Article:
Sir Charles Russell objected to the statement of the delegates being reproduced by Le Caron, and renewed the objections he took yesterday to the admission of similar conversations. It was submitted both by Sir Charles Russell and Mr. Reid that the Court should require something more - some more solid foundation - than these mere vague conversations, innocent in themselves, alleged to have taken place from time to time.


The Attorney-General replied, declaring that while he did not at the present moment attempt to connect Mr. Parnell or his associates personally with murderous outrages, he had shown that they had allied themselves with people who they knew, or should have taken the trouble to have inquired, had been for years prominently connected with these murderous outrages. Everything that he said in the Court was - not intentionally, perhaps - misrepresented, and so he found it necessary to make the matter clear.


They did not say (proceeded Sir Richard) - the libels did not say - that Mr. Parnell planned the murders; but they said that he was directly associated with the I.R.B.; that the I.R.B. was connected with the national organisation and was in receipt of its money; and they said that, knowing the character of the I.R.B., and knowing the character of the men connected with it, and knowing that the I.R.B. and U.B. had been carrying on their work from beginning to end under one organisation, Mr. Parnell did not attempt to end his connection with them.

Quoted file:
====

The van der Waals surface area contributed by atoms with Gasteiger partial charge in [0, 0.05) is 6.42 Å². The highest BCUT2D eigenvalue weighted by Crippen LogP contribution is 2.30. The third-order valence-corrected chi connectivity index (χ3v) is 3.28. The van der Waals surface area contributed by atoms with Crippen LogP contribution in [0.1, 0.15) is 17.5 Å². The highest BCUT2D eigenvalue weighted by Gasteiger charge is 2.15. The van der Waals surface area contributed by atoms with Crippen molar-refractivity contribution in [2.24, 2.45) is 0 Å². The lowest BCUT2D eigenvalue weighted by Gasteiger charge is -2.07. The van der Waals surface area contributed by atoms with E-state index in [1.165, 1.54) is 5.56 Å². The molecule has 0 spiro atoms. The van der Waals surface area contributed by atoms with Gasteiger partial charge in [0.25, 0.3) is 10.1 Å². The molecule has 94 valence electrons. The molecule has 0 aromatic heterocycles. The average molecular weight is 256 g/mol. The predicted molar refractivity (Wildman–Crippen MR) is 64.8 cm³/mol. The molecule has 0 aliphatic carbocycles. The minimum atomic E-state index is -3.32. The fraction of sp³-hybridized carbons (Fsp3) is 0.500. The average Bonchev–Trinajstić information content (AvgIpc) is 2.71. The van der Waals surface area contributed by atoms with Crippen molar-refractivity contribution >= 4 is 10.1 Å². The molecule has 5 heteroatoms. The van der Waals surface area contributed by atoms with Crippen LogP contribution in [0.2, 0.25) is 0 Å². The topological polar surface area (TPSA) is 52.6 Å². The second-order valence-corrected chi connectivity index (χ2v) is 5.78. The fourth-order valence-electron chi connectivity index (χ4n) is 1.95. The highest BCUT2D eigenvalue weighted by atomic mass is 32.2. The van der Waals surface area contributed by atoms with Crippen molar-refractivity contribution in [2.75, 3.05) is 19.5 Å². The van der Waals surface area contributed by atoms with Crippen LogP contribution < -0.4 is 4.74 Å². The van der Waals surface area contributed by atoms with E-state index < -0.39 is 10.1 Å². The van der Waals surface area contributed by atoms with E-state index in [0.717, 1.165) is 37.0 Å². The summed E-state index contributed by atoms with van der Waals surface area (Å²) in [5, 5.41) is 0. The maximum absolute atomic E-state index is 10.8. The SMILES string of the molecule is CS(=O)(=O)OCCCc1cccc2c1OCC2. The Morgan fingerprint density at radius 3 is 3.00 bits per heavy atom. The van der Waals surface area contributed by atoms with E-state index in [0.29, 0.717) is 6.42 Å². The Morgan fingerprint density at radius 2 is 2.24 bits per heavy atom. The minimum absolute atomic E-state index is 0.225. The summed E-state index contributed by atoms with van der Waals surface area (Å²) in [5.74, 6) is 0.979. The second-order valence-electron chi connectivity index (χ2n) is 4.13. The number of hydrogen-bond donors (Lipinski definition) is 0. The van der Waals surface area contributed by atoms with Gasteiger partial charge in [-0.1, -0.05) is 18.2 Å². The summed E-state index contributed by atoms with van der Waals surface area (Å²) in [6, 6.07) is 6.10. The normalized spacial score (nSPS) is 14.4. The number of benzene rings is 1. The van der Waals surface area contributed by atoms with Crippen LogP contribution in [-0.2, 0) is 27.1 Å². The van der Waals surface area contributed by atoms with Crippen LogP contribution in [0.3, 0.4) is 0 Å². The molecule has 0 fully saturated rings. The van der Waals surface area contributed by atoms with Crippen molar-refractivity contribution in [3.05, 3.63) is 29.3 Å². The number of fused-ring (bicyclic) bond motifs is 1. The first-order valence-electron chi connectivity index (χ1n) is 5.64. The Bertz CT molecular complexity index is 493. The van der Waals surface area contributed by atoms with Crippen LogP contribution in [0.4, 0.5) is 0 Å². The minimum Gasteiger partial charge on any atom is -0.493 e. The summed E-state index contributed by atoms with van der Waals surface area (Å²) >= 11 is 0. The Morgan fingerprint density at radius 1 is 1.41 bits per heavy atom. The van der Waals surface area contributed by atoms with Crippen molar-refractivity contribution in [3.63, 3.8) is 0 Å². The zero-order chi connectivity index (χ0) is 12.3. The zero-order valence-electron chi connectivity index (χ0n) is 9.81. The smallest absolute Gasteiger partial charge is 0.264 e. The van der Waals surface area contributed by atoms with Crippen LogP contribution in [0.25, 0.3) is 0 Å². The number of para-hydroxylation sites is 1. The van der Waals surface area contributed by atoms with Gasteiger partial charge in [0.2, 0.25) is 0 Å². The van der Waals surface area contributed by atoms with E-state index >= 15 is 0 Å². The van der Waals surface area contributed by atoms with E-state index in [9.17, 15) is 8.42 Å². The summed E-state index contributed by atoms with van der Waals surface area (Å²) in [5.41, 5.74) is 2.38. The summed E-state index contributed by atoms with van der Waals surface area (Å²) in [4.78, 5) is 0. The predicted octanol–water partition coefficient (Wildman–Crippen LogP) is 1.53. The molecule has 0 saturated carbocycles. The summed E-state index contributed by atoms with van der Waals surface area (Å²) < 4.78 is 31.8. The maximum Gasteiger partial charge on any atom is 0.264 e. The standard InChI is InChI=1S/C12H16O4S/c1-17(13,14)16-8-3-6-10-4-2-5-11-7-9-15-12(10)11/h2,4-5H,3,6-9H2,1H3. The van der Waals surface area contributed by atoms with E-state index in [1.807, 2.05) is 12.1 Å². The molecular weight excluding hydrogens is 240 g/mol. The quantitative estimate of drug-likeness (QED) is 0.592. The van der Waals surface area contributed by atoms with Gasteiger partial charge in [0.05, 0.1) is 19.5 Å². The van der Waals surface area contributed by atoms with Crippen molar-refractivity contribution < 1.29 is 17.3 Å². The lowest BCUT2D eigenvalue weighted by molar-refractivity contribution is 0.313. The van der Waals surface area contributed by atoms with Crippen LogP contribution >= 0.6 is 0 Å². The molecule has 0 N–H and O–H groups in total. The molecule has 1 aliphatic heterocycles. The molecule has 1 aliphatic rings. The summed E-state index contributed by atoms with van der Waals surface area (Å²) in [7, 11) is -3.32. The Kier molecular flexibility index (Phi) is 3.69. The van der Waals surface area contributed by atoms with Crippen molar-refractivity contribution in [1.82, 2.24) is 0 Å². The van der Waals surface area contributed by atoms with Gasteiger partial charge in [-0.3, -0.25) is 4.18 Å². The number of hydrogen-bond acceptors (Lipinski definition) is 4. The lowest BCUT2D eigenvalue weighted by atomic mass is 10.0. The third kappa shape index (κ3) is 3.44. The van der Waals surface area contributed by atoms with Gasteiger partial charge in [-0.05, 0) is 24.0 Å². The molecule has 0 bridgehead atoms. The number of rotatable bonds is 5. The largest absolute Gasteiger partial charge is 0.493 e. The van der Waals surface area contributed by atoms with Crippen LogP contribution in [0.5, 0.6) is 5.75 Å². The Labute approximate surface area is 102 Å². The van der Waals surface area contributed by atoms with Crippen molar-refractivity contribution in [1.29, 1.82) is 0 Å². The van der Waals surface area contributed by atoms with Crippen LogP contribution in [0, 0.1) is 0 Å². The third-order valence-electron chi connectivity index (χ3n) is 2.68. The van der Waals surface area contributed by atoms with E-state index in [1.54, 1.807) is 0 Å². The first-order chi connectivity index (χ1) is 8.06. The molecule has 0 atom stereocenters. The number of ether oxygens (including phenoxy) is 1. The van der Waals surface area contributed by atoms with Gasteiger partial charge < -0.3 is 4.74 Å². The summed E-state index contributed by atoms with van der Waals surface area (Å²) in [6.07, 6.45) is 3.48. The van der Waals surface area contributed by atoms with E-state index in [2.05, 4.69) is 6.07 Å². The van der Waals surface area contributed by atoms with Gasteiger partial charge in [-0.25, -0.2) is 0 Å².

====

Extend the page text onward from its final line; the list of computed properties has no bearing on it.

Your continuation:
The argument was carried on for some time, and the Commissioners then adjourned to consider the points submitted.


Upon returning into Court, after an absence of about twenty minutes; the President said: - "We have considered this point, having due regard to the importance of it, and we have come to the conclusion that there is one ground upon which it is admissible. That is this - All the evidence as it stands (saying nothing of the value of it after it has been considered, and undergone the test of cross-examination and counter-evidence) all the evidence, as it stands at present, appears to prove that the body over in the United States, by whatever name it may be best designated - the U.B. and the Clan-na-Gael - and the I.R.B. here were practically one and the same body; that is to say, that they were intimately united and the members were interchangeable one upon the other. It has further been proved that certain persons - amongst them have been mentioned the names of Egan, Brennan, and Sheridan - were members of the I.R.B. and these are amongst the persons charged. This is evidence, therefore, of what was done, not by mere conversation of some member of one or the other body, but of what was done in the Convention, in the formal assembly, of the U.B. Society in the United States, and it is consequently evidence against them. With regard to other persons, undoubtedly it appears to me they stand in a different position - I mean the Members of Parliament represented by Sir Charles Russell and other gentlemen with him. But on the question of the admissibility of the evidence we rule it is admissible."